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    Dealing with nightmare patients

    The views expressed here belong to the author. They do not necessarily represent the views of Optometry Times or UBM Medica.

    All of us have had to deal with patient perceptions on many subjects: insurance, contact lenses, spectacles, surgery, appointments. Anyone in practice has stories, and we all get better at dealing with these perceptions as we encounter them. In talking with some colleagues about demanding patients, I wondered what my life would be like if the patients were right—about everything. 

    In the patient’s world

    Let’s start with insurance. In the “patients’ world,” my staff could read minds and magically know what the patient’s insurance plan covered upon presentation at the front desk. My staff would do this even if the Internet were down and when patients refused to divulge their Social Security numbers. And of course, we could know what their vision plans were based solely on the flashing of flashing their medical insurance cards. 

    Related: Patients say the darndest things

    Patients could arrive “relative to” their appointment times but be seen immediately without any wait whatsoever. The exam would take five minutes, and dilation would never be required. They would be able to see the doctor at all times, even weekends, without planning ahead because our schedule would accommodate them, of course.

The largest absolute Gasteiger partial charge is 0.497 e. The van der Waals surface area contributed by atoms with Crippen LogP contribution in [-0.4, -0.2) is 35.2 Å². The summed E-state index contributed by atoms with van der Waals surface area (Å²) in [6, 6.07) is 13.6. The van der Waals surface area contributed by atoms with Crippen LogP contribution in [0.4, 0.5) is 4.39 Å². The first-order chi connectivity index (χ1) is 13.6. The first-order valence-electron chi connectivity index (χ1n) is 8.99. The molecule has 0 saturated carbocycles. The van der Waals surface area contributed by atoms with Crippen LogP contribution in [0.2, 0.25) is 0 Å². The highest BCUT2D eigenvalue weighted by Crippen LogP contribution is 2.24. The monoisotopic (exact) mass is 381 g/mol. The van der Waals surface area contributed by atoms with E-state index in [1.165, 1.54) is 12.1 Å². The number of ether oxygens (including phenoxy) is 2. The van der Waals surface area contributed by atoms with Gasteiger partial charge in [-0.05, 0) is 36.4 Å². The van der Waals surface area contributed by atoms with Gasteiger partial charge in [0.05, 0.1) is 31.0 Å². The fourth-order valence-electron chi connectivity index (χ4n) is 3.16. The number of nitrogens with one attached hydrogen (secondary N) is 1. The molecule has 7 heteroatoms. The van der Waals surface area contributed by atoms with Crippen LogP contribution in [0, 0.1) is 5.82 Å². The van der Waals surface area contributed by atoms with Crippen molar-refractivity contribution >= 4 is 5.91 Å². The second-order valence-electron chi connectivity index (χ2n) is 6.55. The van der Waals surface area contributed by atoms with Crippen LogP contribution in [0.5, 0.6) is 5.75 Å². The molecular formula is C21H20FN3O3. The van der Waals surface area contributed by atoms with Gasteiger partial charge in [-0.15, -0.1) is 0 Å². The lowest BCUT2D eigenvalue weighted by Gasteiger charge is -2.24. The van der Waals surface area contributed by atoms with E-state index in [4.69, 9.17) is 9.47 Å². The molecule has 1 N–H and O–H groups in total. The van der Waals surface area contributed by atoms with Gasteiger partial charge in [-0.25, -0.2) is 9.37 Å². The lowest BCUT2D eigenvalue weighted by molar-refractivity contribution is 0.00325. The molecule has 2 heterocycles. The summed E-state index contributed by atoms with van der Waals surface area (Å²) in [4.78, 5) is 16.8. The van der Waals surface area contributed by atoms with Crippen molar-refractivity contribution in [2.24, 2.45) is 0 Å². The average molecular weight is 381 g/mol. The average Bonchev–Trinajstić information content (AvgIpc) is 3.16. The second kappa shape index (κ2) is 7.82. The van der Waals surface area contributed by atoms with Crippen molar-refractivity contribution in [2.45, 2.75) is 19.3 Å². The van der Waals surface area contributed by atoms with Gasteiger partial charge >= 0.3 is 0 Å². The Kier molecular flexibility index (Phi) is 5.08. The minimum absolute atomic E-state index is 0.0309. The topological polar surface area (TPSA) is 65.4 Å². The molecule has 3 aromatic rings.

Patients could be rude to my staff without consequence, refuse testing they felt was unnecessary, and leave a mess in my lanes. They would leave without buying materials because glasses and contact lenses are just as good from the Internet. They would return when they could not see with their Internet glasses or contact lenses, so we would see them for free. 

    Patients would wear the contact lens however they desired (because lenses never expire), rarely clean them, and blame the doctor when the lenses become uncomfortable. They would read without reading glasses and complain of headaches. They would complains of red, itchy eyes, and the grocery stores would never have enough Visine Clear Eyes on hand for the red-eyed masses.

    While this seems both funny and sad—and certainly uncharacteristically pessimistic for me—I am now on a quest to modify these impressions one patient at a time. It is quite a challenge, but I think I can do it (one patient at a time).

    As doctors we should doctor, but often we are caught up in computer problems, insurance problems, spectacle lab challenges, and other little fires that burn away at the edge of our happy days. A much wiser friend once told me, “Surround yourself with people smarter than you to fix that stuff.” Message received loud and clear. Get a list of contacts to guide you with little fires, and make sure your staff knows where the list is located. 

    Next: My Reese Witherspoon smile

    Tracy Schroeder Swartz, OD, MS, FAAO
    Tracy Schroeder Swartz currently practices at Madison Eye Care Center in Madison, Alabama. She serves as Education Chair for the ...

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